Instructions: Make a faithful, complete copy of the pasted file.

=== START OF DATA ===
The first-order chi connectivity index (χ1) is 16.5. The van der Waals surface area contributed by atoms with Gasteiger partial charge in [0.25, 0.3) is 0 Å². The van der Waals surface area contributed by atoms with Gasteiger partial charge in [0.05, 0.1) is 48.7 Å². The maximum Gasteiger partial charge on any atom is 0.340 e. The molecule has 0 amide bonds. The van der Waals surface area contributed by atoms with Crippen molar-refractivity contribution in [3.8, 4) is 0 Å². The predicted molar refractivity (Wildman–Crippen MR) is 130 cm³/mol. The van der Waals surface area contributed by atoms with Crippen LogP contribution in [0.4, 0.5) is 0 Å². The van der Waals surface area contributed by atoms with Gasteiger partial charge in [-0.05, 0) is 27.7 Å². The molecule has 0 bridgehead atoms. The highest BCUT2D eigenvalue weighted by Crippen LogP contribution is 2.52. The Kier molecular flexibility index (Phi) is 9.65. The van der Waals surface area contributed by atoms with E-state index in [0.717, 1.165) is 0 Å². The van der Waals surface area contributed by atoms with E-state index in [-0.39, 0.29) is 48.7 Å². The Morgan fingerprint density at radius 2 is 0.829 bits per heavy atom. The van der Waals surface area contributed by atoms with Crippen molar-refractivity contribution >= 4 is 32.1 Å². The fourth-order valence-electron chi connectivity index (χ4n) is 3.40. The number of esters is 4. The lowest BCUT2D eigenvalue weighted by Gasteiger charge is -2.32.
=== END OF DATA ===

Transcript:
The first-order chi connectivity index (χ1) is 16.5. The van der Waals surface area contributed by atoms with Gasteiger partial charge in [0.25, 0.3) is 0 Å². The van der Waals surface area contributed by atoms with Gasteiger partial charge in [0.05, 0.1) is 48.7 Å². The maximum Gasteiger partial charge on any atom is 0.340 e. The molecule has 0 amide bonds. The van der Waals surface area contributed by atoms with Crippen molar-refractivity contribution in [3.8, 4) is 0 Å². The predicted molar refractivity (Wildman–Crippen MR) is 130 cm³/mol. The van der Waals surface area contributed by atoms with Crippen LogP contribution in [0.4, 0.5) is 0 Å². The van der Waals surface area contributed by atoms with Gasteiger partial charge in [-0.05, 0) is 27.7 Å². The molecule has 0 bridgehead atoms. The highest BCUT2D eigenvalue weighted by Crippen LogP contribution is 2.52. The Kier molecular flexibility index (Phi) is 9.65. The van der Waals surface area contributed by atoms with E-state index in [0.717, 1.165) is 0 Å². The van der Waals surface area contributed by atoms with E-state index in [-0.39, 0.29) is 48.7 Å². The Morgan fingerprint density at radius 2 is 0.829 bits per heavy atom. The van der Waals surface area contributed by atoms with Crippen molar-refractivity contribution >= 4 is 32.1 Å². The fourth-order valence-electron chi connectivity index (χ4n) is 3.40. The number of esters is 4. The lowest BCUT2D eigenvalue weighted by Gasteiger charge is -2.32.